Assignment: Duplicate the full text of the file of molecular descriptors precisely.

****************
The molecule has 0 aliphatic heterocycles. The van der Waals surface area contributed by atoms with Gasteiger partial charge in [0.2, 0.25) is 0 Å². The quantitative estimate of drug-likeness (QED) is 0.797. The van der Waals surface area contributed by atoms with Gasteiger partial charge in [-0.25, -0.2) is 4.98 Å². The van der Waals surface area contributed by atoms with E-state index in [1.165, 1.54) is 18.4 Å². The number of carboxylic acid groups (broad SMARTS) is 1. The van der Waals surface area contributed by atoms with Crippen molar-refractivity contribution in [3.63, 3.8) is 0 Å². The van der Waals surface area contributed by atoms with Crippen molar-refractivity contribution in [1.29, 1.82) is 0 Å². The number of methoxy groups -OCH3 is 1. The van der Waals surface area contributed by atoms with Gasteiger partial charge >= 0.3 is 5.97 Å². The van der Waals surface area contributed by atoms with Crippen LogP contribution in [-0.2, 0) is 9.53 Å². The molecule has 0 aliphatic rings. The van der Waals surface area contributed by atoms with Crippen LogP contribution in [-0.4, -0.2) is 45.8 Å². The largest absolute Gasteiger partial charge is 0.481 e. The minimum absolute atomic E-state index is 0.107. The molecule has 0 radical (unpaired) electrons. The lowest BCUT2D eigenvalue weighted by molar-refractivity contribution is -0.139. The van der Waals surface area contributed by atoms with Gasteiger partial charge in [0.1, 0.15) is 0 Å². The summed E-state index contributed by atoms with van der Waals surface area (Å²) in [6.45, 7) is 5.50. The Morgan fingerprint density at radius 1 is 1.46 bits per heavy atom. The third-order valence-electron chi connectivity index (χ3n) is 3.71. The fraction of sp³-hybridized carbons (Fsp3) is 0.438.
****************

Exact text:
The molecule has 0 aliphatic heterocycles. The van der Waals surface area contributed by atoms with Gasteiger partial charge in [0.2, 0.25) is 0 Å². The quantitative estimate of drug-likeness (QED) is 0.797. The van der Waals surface area contributed by atoms with Gasteiger partial charge in [-0.25, -0.2) is 4.98 Å². The van der Waals surface area contributed by atoms with E-state index in [1.165, 1.54) is 18.4 Å². The number of carboxylic acid groups (broad SMARTS) is 1. The van der Waals surface area contributed by atoms with Crippen molar-refractivity contribution in [3.63, 3.8) is 0 Å². The van der Waals surface area contributed by atoms with Crippen molar-refractivity contribution in [1.29, 1.82) is 0 Å². The number of methoxy groups -OCH3 is 1. The van der Waals surface area contributed by atoms with Gasteiger partial charge >= 0.3 is 5.97 Å². The van der Waals surface area contributed by atoms with Crippen LogP contribution in [-0.2, 0) is 9.53 Å². The molecule has 0 aliphatic rings. The van der Waals surface area contributed by atoms with Crippen LogP contribution in [-0.4, -0.2) is 45.8 Å². The largest absolute Gasteiger partial charge is 0.481 e. The minimum absolute atomic E-state index is 0.107. The molecule has 0 radical (unpaired) electrons. The lowest BCUT2D eigenvalue weighted by molar-refractivity contribution is -0.139. The van der Waals surface area contributed by atoms with Gasteiger partial charge in [0.1, 0.15) is 0 Å². The summed E-state index contributed by atoms with van der Waals surface area (Å²) in [6.45, 7) is 5.50. The Morgan fingerprint density at radius 1 is 1.46 bits per heavy atom. The third-order valence-electron chi connectivity index (χ3n) is 3.71. The fraction of sp³-hybridized carbons (Fsp3) is 0.438.